Sounds gross, I know. Nevertheless, it is an apt analogy to the kind of threat and damage humans pose to the planet we reside on. We feed off of the planet’s resources and maneuver around the parts of the environment which we can reasonably gain access too. A distinct difference however is, we have now become aware that we are a detriment to our planet.

But think about it this way, if a tapeworm population became aware that their existence inside the host was causing their host to weaken and perish, what could the population reasonably do to limit their detrimental impact on the host already? The host is obviously already struggling: resources are dwindling but the parasitic population requires a consistent supply to keep them alive. What could be done?

Easy answer would be to get rid of whatever is causing the host to die. The parasite is the cause of the host’s misery; therefore, it must go, or else the host will go with them.

When considering a tapeworm, the concept of “limiting” the population wouldn’t even be discussed. The main reason being that if the population got out of control once, it would only be a matter of time before that happened again. The concept of degrowth seems to be the same for me. Humans, try as they might, are fighting a losing battle, we try to rework our resource consumption and find ways that we can hurt our surroundings a little less, but at the end of the day, our own existence and sheer mass of a population is hurting the place we call home.

Regardless, we can’t just kill off an entire population of humans. In the end, all we can do is treat the symptoms. Whatever medicine we prescribe for ourselves is simply treating the nuisances brought on by a chronic condition. The environment has sustained us for a long time now, all that’s left to see is how long can it go on for.

You can’t have disrespect without disregard

As humans learn more about the world around us, the more we abuse and exploit it; that much is evident. However, it seems to stem from a lack of respect. This lack of respect came unintentionally because we grew in our understanding of nature. Back when natural phenomena were confusing and scary, that fear incited an essence of awe and reverence. When the veil of mystery was finally lifted though the use of science and technology as outlined by Lynn White, then the wonderment of the unknown was tarnished, and as a result we no longer held nature to any high regard.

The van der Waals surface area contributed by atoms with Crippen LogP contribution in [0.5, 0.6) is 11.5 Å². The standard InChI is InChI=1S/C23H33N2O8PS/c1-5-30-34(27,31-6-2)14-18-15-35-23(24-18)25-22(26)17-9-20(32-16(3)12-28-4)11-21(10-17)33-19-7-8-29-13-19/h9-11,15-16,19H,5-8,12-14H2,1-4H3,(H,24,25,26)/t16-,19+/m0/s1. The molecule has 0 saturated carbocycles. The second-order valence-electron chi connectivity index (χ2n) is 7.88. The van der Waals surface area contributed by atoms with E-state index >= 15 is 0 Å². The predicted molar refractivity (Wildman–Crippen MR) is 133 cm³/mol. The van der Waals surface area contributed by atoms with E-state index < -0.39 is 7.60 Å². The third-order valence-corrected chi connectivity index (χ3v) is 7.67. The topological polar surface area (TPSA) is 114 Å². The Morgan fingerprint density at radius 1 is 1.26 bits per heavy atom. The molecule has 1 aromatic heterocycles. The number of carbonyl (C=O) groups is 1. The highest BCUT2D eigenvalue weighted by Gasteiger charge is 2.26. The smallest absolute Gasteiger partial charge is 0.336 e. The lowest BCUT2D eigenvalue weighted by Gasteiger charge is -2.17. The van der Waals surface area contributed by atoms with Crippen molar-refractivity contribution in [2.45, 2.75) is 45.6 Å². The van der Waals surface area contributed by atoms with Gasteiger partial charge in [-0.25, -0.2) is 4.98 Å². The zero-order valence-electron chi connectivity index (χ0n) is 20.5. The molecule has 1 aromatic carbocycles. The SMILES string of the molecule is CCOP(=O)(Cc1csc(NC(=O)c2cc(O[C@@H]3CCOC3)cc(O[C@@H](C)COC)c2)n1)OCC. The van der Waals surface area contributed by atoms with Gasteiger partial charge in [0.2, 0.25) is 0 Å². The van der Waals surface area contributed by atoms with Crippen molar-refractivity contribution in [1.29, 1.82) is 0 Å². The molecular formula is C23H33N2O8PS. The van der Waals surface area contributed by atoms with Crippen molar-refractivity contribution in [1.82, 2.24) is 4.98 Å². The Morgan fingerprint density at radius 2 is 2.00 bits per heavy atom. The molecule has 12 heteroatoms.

Religious teachings have been applied in the past to explain not well understood processes of this world. But as the processes began to be explained by science and technology rather than religion, then the respect for religious lessons and morals went away along with religious reason. White’s explanation of how religion was used as justification for man’s dominance over nature in every which serves as further support for those looking to discredit religious views in place today. It seems to be an ironic and vicious cycle without end: we further technology that pulls us further from faith while using a “God-given” right to justify us doing so.

Worse still, we accept this as a “a normal pattern of action” according to White. And then we have the audacity to take it upon ourselves to fix it and consider ourselves saviors of a world in ruin while completely disregarding the core reasons we got into the predicament in the first place. We go so far as to admit that our previous actions ruined our environment, but we never trace back to shed light on the reason for our actions. From what I have read, I believe humans have a need not just a need to dominate over our surroundings, but to obstinately and insatiably do so as well.